City pays $135,000 to settle police dog attack lawsuit

A frame grab from a video Mountain View police released of a June 25, 2020, dog attack of an innocent man in his own backyard.

Palo Alto police body-cam video of the incident. Mountain View police body-cam video (scroll to the bottom).

BY BRADEN CARTWRIGHT
Daily Post Staff Writer

The city of Palo Alto paid $135,000 to a man who was bitten by a police dog while he was innocently sleeping in a backyard, according to a settlement agreement released today (Jan. 5).

In exchange for the payment, Joel Alejo will release the city of all liability from the incident.

It’s the fifth lawsuit related to police misconduct that Palo Alto has settled since February 2016, amounting to $1,282,500 including the Alejo case.

The settlement stems from a dog attack on June 25, 2020, at 1847 Elsie Ave. in Mountain View that hospitalized Alejo with gashes on his leg.

Alejo was sleeping in his family’s backyard while police were searching for a kidnapping suspect around 2:30 a.m.

Palo Alto Agent Nick Enberg responded with his German shepherd. He entered the property through the side gate and came across Alejo laying down in a shed.

Enberg then ordered his dog in Czechoslovakian to bite — “dirsh” — and he repeated the command over 30 times while Alejo yelled and tried to get the dog off of him.

Alejo turned out not to be the person that police were looking for. He was taken to the hospital with exposed fat cells and damaged nerves, according to his lawsuit.

District Attorney Jeff Rosen didn’t file charges against Enberg, who still handles a police dog, according to a September police report.

Alejo sued Palo Alto, arguing that police “engaged in the vicious conduct maliciously, willfully and oppressively” with the intent to harm him. He said police use dogs in “sadistic and unconstitutional” ways.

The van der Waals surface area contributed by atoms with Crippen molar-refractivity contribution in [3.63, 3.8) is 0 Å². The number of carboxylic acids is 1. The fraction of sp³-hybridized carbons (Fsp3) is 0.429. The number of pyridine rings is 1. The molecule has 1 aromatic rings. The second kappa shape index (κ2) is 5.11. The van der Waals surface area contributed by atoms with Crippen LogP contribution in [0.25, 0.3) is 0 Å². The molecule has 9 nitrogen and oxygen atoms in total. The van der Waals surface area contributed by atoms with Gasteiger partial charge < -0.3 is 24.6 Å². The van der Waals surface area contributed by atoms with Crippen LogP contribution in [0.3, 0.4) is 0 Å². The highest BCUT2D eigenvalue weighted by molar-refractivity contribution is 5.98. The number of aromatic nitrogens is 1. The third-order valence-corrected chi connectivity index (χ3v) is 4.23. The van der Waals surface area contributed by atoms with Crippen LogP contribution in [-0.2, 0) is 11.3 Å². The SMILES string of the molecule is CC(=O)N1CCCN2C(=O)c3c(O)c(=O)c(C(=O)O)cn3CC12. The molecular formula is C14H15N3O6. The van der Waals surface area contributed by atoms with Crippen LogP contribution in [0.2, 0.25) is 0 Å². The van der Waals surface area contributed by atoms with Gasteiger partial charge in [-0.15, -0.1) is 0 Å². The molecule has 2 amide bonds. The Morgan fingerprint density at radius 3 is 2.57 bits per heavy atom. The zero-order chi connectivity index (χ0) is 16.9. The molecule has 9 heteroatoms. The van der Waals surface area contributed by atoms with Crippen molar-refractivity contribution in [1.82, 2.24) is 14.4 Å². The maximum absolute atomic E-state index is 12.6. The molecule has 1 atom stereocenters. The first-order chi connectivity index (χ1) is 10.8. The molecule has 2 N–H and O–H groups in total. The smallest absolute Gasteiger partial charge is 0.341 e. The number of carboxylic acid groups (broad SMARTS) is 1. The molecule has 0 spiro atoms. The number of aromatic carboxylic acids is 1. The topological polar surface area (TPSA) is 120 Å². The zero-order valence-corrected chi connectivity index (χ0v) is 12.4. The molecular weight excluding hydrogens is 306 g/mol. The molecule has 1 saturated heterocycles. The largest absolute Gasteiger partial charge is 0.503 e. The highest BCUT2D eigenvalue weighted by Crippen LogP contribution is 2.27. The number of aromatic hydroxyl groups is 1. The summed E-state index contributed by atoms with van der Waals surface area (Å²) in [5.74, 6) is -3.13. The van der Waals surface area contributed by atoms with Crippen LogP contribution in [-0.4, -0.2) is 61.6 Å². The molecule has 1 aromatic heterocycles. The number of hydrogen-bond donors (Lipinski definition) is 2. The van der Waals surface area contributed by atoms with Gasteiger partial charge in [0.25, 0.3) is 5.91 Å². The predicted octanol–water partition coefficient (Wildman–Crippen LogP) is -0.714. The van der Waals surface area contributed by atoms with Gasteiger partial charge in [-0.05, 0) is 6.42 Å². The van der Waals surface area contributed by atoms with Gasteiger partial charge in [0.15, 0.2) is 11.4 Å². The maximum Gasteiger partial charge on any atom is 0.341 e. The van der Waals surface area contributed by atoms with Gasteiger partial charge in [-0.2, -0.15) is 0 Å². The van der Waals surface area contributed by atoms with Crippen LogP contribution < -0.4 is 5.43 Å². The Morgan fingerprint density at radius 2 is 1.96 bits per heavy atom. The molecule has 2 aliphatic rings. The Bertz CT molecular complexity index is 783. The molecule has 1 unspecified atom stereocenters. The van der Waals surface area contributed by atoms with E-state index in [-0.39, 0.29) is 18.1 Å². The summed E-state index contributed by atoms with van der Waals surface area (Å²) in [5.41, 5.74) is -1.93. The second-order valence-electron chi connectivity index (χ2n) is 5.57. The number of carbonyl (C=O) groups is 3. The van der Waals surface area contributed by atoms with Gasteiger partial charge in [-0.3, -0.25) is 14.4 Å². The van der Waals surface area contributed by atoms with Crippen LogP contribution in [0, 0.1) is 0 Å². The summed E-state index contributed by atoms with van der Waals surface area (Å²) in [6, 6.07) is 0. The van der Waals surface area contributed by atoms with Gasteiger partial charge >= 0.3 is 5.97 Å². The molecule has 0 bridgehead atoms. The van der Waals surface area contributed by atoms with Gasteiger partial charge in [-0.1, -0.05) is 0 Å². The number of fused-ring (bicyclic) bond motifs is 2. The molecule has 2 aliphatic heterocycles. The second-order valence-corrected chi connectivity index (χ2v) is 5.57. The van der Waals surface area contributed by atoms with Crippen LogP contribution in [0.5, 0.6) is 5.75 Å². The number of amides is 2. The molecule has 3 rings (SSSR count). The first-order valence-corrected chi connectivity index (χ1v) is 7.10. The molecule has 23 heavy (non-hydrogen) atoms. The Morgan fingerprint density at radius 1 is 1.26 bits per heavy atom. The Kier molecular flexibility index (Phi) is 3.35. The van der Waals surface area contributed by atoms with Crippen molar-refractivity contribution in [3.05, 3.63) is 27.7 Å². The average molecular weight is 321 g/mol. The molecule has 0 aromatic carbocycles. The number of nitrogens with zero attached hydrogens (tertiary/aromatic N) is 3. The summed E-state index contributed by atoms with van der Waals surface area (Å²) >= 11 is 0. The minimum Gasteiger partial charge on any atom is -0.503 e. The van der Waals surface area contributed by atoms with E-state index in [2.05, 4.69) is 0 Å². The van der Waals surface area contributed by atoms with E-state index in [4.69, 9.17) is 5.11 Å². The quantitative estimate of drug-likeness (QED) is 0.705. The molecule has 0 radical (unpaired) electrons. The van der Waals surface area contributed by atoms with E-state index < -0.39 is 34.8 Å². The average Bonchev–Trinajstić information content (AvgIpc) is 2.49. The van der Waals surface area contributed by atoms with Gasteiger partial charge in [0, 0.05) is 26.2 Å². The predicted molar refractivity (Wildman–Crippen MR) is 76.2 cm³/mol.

Alejo signed the settlement on Dec. 20, but miscommunication between attorneys delayed the city from getting it until yesterday, City Attorney Molly Stump said.

Police didn’t tell the public about the incident when it happened. In January 2021, six months after the incident, the Post used the California Public Records Act to get a copy of Alejo’s claim against the city seeking $20 million.

Police released the body-cam video in March after another request by the Post, sparking outrage from residents and the Palo Alto City Council.

Earlier lawsuits the city of Palo Alto has
settled alleging police misconduct

June 2020 — City of Palo Alto paid $75,000 to Mahmoud Elsayed who was wrongfully arrested for vandalism. The district attorney dropped the vandalism charge and Elsayed passed a lie-detector test. Elsayed claimed officers engaged in racial profiling and Islamaphobia.

November 2019 — City of Palo Alto paid $572,500 to Buena Vista Mobile Home Park resident Gustavo Alvarez, who was beaten by then Palo Alto Sgt. Wayne Benitez in an incident caught on video. Benitez is now awaiting trial on misdemeanor charges.

April 2018City of Palo Alto paid $250,000 to Tajae Murray, a black Palo Alto High School senior who was mauled by a police dog outside the 7-Eleven at 401 Waverley St. in 2016. 

February 2016 — City of Palo Alto paid $250,000 to Tyler Harney over an August 2013 traffic stop during which his arm was broken. Police claimed that both of the dash cameras that could have recorded the incident were broken at the time. The city settled just before an expert was going to be brought into the case to inspect the cameras to see if any tampering took place.

3 Comments

  1. You’ve got to wonder when council members are going to get tired paying these settlements. One of the council’s priorities is “social justice”. If they really believed that, you’d think they’d put their foot down and stop this behavior.

  2. Seems like there is little in the way of over-sight and enforcement of bad behavior of the local police, if district attorney fails to prosecute serious wrong-doing by officers. It seems that bad behavior by our officers has no negative consequence (and they of course, they realize this) and thus no deterrent.

    This particular officer had previous complaints about his behavior. How many times does he get off before something is done? Surely he can’t still be working for Palo Alto?!?

    Also, I’m convinced that the use “police attack dogs” in general is ineffective at best, and at worst a form of police brutality.

Leave a Reply

Your email address will not be published.